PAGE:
This week’s essential questions focus in on that nonfiction push as well!  This week we will be asking the kiddos to use one important features of nonfiction texts (well any text, but more so in nonfiction texts) – – unknown words!  How does defining and truly understand all these BIG words help our understanding?  Of course if you are a Common Core State you know that this is standard of it’s own.  It’s a standard we cover every Tuesday of a close read week, but this will be one of our main focuses this week!  Sometimes I model this by saying something like,  “Tee woben en boo.”  The kiddos usually look at be silly as I ask them what I just said.  I then say, “Today is such a pretty day.”   I then again ask what I said.  Of course this time the kiddos are able to tell me what I said and what it means!  I use this is as an example for what words can look and sound like until we truly know what they are.  If we don’t take the time to tackle these BIG words with the kiddos our stories might sound like me first sentence…. especially those ELL students!

We will also cover additional nonfiction text features- labels, photographs, bold words, and factual knowledge from the text!

Below are this week’s vocabulary words and a suggestion for actions!

Prey: have your hand swoop down towards the ground and grab something
Camouflage: Pretend like you are peeking through the bushes
Wingspan: Have students expand their arms to resemble their wings
Owlet: Form a small baby owl using two hands
Talons: Replicate claws using your fingers

is always part of KinderLiteracy nonfiction week! 🙂

through a close read week we are drawn on really expanding on all of the facts
the students gained from the text! Below are a
couple can/have/are charts from the week!

are a couple owl fact stories!
craft for this week is a “stuffed bag” owl!!!
wraps up the KinderLiteracy focus of the post! Again, I’ll continue
with pumpkins, scarecrows, veterans and election!
I recently received some emails asking what I have my kiddos during in their “work on writing” folders once they are ready to “write” but still need their training wheels!  I LOVE using my picture starters or writing starters!  I have them in multiple packets so you might already own them!  These allow the kiddos to use the picture to assist them in their writing idea!  It also gives a picture for them to color once they have their story– keeping them busy the entire round!  Below I will link to the packets these can be found in!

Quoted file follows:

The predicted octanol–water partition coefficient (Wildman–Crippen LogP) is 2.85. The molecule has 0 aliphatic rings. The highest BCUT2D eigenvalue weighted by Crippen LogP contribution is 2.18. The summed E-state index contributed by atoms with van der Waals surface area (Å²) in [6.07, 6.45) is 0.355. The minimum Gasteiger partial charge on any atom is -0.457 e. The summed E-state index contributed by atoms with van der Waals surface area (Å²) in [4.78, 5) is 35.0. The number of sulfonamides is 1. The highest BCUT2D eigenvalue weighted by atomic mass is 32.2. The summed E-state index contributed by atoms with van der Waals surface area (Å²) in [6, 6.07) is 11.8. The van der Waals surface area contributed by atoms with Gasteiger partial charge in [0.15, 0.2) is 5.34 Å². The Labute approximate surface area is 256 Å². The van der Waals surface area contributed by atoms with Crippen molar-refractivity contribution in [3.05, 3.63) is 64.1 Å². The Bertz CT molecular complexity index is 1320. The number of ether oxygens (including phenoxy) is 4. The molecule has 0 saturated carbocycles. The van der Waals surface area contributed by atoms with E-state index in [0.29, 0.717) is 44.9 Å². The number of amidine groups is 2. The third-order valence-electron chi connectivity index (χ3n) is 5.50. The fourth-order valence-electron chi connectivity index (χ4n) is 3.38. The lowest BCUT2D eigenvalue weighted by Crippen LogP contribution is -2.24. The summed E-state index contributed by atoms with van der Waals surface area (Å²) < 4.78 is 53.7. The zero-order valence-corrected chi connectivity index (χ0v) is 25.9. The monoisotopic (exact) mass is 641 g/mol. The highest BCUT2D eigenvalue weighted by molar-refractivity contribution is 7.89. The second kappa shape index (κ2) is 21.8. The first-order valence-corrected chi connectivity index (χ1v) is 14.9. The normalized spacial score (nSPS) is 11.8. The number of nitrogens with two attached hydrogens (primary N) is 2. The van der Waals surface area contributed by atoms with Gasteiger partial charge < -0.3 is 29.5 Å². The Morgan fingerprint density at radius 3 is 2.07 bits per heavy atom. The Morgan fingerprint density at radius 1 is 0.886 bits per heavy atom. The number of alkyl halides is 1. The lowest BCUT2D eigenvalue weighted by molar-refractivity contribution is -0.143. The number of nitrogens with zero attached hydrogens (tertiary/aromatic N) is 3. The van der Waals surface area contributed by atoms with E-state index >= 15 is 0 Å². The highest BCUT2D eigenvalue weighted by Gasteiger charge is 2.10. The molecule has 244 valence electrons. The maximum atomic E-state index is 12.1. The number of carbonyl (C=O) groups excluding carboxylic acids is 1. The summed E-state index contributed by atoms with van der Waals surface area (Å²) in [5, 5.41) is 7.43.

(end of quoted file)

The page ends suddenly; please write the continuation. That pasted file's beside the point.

You can find my story starters in my Taking Back Weekends packets, Writing Printables for the Year, and my Ultimate Story Starters packet!
For math today I would like to share a couple math freebies that your kiddos will love!  If you haven’t yet downloaded these ADORABLE freebie number math of motion posters from Miss Kindergarten… you can download them free **HERE!**  Miss K was so nice to offer multiple versions for the number ‘5’ as well!
Miss Kindergarten also shared these adorable freebie counting sets cards as well!  You can download those for free ** HERE!  ** Thanks Miss Kindergarten for making math so fun!
Now it’s time for a couple writing mini lessons for YOU!  Up first is a quick and fun mini lesson for teaching our kiddos how to make their writing easy to read!  We are often SO excited to get them to put their ideas down on paper that we then start to notice the transition into higher expectation writing can be a little tricky!  I love doing this quick anchor chart to display in the classroom for the kiddos to access!  What are the three things we need to do to make our writing easy to read? We need finger spaces, stretcccccccch out those words, and use small/big letters where appropriate (THIS can be super tricky as they learn to form those letters.)
Mini lesson #2!  How about an “action” video for an adding details lesson!  This again is a SUPER quick lesson, yet meaningful!  Check out the mini lesson on teaching our kiddos to not only “add more details” but truly THINK about their story and illustration… then put that image down onto their paper!

As with each week I kick myself for not getting more into these weekly posts, but know I am working hard and hope to get more and more to you! 🙂

Talk soon!